Tedd Arnold, Ghostchild

arnold_ghostA quick story about how first impressions matter. To me, anyway. When I opened the envelope containing Tedd Arnold’s Ghostchild, the first thing I saw was a round sticker on the CD case that read, “Listen! They sound like stories!” And I immediately thought, “Oh, great. An artist who feels the need to over-explain his work.” This, to me, does not bode well. To me, it’s the sign of a lack of confidence in your work, a safeguard against the negative or “I don’t get it” opinion. Good news, Mr. Arnold—there’s no need to over-explain. Ghostchild is a fairly engaging album built on a crossover mix of old-school sequencer work, New Age dramatics, and—yes—a pleasant sense of narrative. It’s a bit of a hit and miss for me because it can dwell too much in heard-it-before New Age tropes and dramatics for my listening tastes, but in the places where Arnold’s work strongly catches my attention it holds me fast. The opening track, “Apparition,” is one of those places. A quick repeating bass line, sparkling sequencer notes and some interesting manipulated background sounds form its basis, delivering energy and tension. “Returning” has me when Arnold breaks into a sound between overamped flute and distorted rock guitar and just cranks the energy levels. I get hooked into the big chords and “We Will Rock You” drum line of “I Know You Can Hear Me.” Choral pads, the ol’ New Age standby, are used well here, particularly in a break about halfway through. Little bit of creepiness works in at the end, effectively. “Spirit Guide” moves in an appropriately ghostly fashion, the background washed through with atmospheric whispers. Bass strings play an elegy, and as the piece goes along, it fully conveys the sense of a journey, of following. “DeNovo” announces the end of the disc with a burst of rough energy that then settles into a pulsing rhythm blended with world music flavors. Great electronic treatments in here, with sweeping sounds and vocoder’d voice taking on a didge-like tone. (Though my vote is still out on whether the sudden drop-off at the end works. I get it, but it leaves a slight unfinished taste.) Arnold’s stories are short. Most tracks flit by in two to four minutes. He does a fine job of laying down an easy through-line without any real leaps of tone, but the brevity often means a piece takes its bow just as it’s reaching a point of fullness and potential. When he gives himself more space, as with “Returning” and “Spirit Guide,” he avoids that feeling and provides a more satisfying ride.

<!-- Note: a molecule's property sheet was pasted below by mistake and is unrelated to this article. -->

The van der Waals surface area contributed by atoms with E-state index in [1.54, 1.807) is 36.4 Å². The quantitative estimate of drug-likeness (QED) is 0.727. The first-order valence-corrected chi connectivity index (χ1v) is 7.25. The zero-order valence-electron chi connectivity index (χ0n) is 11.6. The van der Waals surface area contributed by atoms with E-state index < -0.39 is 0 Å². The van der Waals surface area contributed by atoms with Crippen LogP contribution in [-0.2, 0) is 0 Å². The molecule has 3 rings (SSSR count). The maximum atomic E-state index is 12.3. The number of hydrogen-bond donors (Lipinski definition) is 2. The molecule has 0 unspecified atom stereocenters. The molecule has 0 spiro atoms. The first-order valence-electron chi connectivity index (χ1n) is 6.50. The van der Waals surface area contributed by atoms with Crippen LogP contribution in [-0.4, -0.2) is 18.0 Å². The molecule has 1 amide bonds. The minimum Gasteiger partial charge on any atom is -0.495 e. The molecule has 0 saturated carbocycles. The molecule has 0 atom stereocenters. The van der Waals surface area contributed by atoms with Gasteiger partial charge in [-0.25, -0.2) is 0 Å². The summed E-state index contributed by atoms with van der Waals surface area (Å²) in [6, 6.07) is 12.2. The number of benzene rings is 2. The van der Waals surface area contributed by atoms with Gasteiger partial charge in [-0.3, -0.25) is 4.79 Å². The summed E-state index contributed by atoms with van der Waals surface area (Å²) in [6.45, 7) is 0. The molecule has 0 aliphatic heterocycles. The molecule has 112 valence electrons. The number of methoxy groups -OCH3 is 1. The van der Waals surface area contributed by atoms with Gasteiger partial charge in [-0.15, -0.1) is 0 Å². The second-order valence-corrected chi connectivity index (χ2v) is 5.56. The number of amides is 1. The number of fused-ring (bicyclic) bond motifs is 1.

Listeners who are more into a classic New Age sound than I will probably enjoy Ghostchild more than I did. There are definitely strong pieces on here, and Arnold understands how to lay in emotion and drama. (Yes, and make things sound like stories.) Too light for me in places but absolutely ear-catching in others, Ghostchild is worth a listen.

Available at CD Baby.



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